• Several solvents or combination of solvents may increase the performance of the viscoelastic surfactant. The solvent may comprise water, alcohol, or combinations thereof. The alcohol comprises alkyloxy, diol, triol or combination thereof. Examples of alkyloxy solvents include, but are not limited to methanol, ethanol, propanol, and butanol. Glycol molecules are dihydric alcohols or diols, and a non-limiting list of diol solvents includes: ethylene glycol, butylene glycol, diethylene glycol, glycerin, propylene glycol, tetramethylene glycol, tetramethylethylene glycol, trimethylene glycol, and the like.
  • Additional additives may be incorporated into the viscoelastic fluid to increase micelle formation, increase viscosity, or to enhance gel-strength, which is the force necessary to break the gel. Viscoelastic fluids in this disclosure may further contain one or more additives such as surfactants, salts, for example potassium chloride, anti-foam agents, scale inhibitors, corrosion inhibitors, fluid-loss additives, and bactericides. The purpose of a breaker is to “break” or diminish the viscosity of the fracturing fluid so that this fluid is more easily recovered from the fracture during clean-up. Breakers are different from stabilizer nanoparticles in that stabilizer nanoparticles inhibit or prevent the degradation of at least one VES. In some embodiments, the viscoelastic fluids containing nanoparticles may also comprise breaker material. The breaker material comprises encapsulated breaker. Additional additives may include, but are not limited to polyelectrolytes, such as polycations and polyanions, zwitterionic polymers, such as zwitterionic polyacrylamides and copolymers and other surfactants.
  • Also optionally, the viscoelastic fluid as described in this disclosure, may include possible additives mentioned previously, and may also comprise materials designed to limit proppant flowback after the fracturing operation is complete by forming a porous pack in the fracture zone. Such materials, called “proppant flowback inhibitors,” can be any known in the art, such as those available from Schlumberger under the name PROPNET®.
  • One embodiment described in this disclosure is a method of treating a subterranean formation penetrated by a wellbore with a viscoelastic fluid comprising: adding viscoelastic surfactant and nanoparticle viscosity modifier to a brine solution to produce the viscoelastic fluid. Then the viscoelastic fluid is introduced into the subterranean formation through the wellbore, where the high temperature viscoelastic fluid is subjected to temperatures greater than 250° F.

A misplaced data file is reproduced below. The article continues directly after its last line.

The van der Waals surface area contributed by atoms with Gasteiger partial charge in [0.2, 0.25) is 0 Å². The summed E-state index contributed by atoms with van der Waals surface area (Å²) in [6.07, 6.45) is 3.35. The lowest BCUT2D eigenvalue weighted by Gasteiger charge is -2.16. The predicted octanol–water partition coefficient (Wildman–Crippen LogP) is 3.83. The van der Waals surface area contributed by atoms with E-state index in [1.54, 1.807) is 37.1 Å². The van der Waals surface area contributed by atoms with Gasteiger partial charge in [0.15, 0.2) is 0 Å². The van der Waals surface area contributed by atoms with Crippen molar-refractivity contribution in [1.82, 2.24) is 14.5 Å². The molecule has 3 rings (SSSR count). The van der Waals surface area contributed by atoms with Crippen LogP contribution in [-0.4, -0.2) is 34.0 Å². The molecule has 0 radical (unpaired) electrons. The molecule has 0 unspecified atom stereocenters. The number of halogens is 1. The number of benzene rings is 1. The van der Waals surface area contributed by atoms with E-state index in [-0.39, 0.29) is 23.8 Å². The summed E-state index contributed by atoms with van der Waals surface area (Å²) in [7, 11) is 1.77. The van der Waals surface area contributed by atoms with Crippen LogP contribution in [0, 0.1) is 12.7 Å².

• In one or more embodiments the high temperature viscoelastic fluid is subjected to temperatures greater than 275° F., and in other embodiments, the high temperature viscoelastic fluid is subjected to temperatures greater than 300° F.
  • EXAMPLES Example 1
  • In this example, the baseline viscoelastic fluid was prepared by adding 5% by weight high temperature viscoelastic surfactant (HT VES) (Armovis® EHS) into a 30% by weight CaCl2 brine. More specifically, 40.7 milliliter (mL) tap water, 26.8 grams (g) CaCl2.2H2O, and 2.6 mL HT VES was mixed together to form the baseline fluid. The viscosity of the fluid from room temperature to approximately 350° F. was measured at a shear rate of 100 per second (s−1) with a Fann50-type viscometer, and plotted in FIG. 1. In the second sample, 6 ppt of the carbon nanotubes (CNT, multi-walled carbon nanotubes, 95% by weight, 30-50 nanometers (nm) OD, by Cheap Tubes Inc., with the 5% impurity believed to be a carbon powder) was mixed into the baseline fluid. The viscosity was similarly measured from room temperature to 350° F., and plotted in FIG. 1. In the third sample, 12 ppt of the same carbon nanotubes was mixed into the baseline fluid. The viscosity was similarly measured from room temperature to 350° F., and plotted in FIG. 1. Averaged between approximately 250° F. and approximately 350° F., the viscosity was enhanced by approximately 20% with the addition of 6 ppt of the carbon nanotubes, and enhanced by approximately 26% with the addition of 12 ppt of the carbon nanotubes. When the carbon nanotubes were added and mixed in the same 30% CaCl2 brine without the VES molecules, the dispersion of the carbon nanotubes was poor in the fluid where the nanotubes preferred to stay in aggregates. With the addition of the HT VES into the fluid, the dispersion was greatly improved, and the carbon nanotubes appeared to be distributed evenly in the fluid.